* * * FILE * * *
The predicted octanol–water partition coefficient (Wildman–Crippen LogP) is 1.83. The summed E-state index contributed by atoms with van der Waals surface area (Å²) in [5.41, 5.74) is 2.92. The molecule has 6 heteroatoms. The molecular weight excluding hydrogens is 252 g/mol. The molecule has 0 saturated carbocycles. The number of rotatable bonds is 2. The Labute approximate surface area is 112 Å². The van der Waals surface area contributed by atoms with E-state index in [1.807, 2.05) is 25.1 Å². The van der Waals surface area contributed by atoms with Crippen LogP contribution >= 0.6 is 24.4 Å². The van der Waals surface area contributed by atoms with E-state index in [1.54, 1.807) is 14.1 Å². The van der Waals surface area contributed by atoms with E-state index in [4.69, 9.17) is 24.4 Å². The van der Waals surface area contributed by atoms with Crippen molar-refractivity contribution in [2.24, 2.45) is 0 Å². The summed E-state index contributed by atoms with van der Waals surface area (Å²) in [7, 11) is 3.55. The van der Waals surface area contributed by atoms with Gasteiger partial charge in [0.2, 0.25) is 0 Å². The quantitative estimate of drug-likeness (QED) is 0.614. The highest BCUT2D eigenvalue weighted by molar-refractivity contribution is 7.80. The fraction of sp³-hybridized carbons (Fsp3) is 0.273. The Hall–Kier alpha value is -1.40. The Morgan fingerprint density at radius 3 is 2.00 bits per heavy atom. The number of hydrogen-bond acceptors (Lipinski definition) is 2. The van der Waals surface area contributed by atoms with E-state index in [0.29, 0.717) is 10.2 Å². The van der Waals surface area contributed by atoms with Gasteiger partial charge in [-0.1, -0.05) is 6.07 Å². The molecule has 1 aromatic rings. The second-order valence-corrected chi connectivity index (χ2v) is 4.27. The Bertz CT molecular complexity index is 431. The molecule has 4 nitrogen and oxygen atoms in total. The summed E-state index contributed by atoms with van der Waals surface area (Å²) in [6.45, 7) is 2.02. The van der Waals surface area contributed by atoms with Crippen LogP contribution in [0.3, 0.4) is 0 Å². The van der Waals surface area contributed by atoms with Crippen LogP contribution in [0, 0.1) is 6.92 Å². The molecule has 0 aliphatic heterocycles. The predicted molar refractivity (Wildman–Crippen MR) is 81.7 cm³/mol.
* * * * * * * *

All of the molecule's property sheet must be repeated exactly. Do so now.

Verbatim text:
The predicted octanol–water partition coefficient (Wildman–Crippen LogP) is 1.83. The summed E-state index contributed by atoms with van der Waals surface area (Å²) in [5.41, 5.74) is 2.92. The molecule has 6 heteroatoms. The molecular weight excluding hydrogens is 252 g/mol. The molecule has 0 saturated carbocycles. The number of rotatable bonds is 2. The Labute approximate surface area is 112 Å². The van der Waals surface area contributed by atoms with E-state index in [1.807, 2.05) is 25.1 Å². The van der Waals surface area contributed by atoms with Crippen LogP contribution >= 0.6 is 24.4 Å². The van der Waals surface area contributed by atoms with E-state index in [1.54, 1.807) is 14.1 Å². The van der Waals surface area contributed by atoms with E-state index in [4.69, 9.17) is 24.4 Å². The van der Waals surface area contributed by atoms with Crippen molar-refractivity contribution in [2.24, 2.45) is 0 Å². The summed E-state index contributed by atoms with van der Waals surface area (Å²) in [7, 11) is 3.55. The van der Waals surface area contributed by atoms with Gasteiger partial charge in [0.2, 0.25) is 0 Å². The quantitative estimate of drug-likeness (QED) is 0.614. The highest BCUT2D eigenvalue weighted by molar-refractivity contribution is 7.80. The fraction of sp³-hybridized carbons (Fsp3) is 0.273. The Hall–Kier alpha value is -1.40. The Morgan fingerprint density at radius 3 is 2.00 bits per heavy atom. The number of hydrogen-bond acceptors (Lipinski definition) is 2. The van der Waals surface area contributed by atoms with E-state index in [0.29, 0.717) is 10.2 Å². The van der Waals surface area contributed by atoms with Gasteiger partial charge in [-0.1, -0.05) is 6.07 Å². The molecule has 1 aromatic rings. The second-order valence-corrected chi connectivity index (χ2v) is 4.27. The Bertz CT molecular complexity index is 431. The molecule has 4 nitrogen and oxygen atoms in total. The summed E-state index contributed by atoms with van der Waals surface area (Å²) in [6.45, 7) is 2.02. The van der Waals surface area contributed by atoms with Crippen LogP contribution in [0.3, 0.4) is 0 Å². The van der Waals surface area contributed by atoms with Crippen LogP contribution in [0, 0.1) is 6.92 Å². The molecule has 0 aliphatic heterocycles. The predicted molar refractivity (Wildman–Crippen MR) is 81.7 cm³/mol.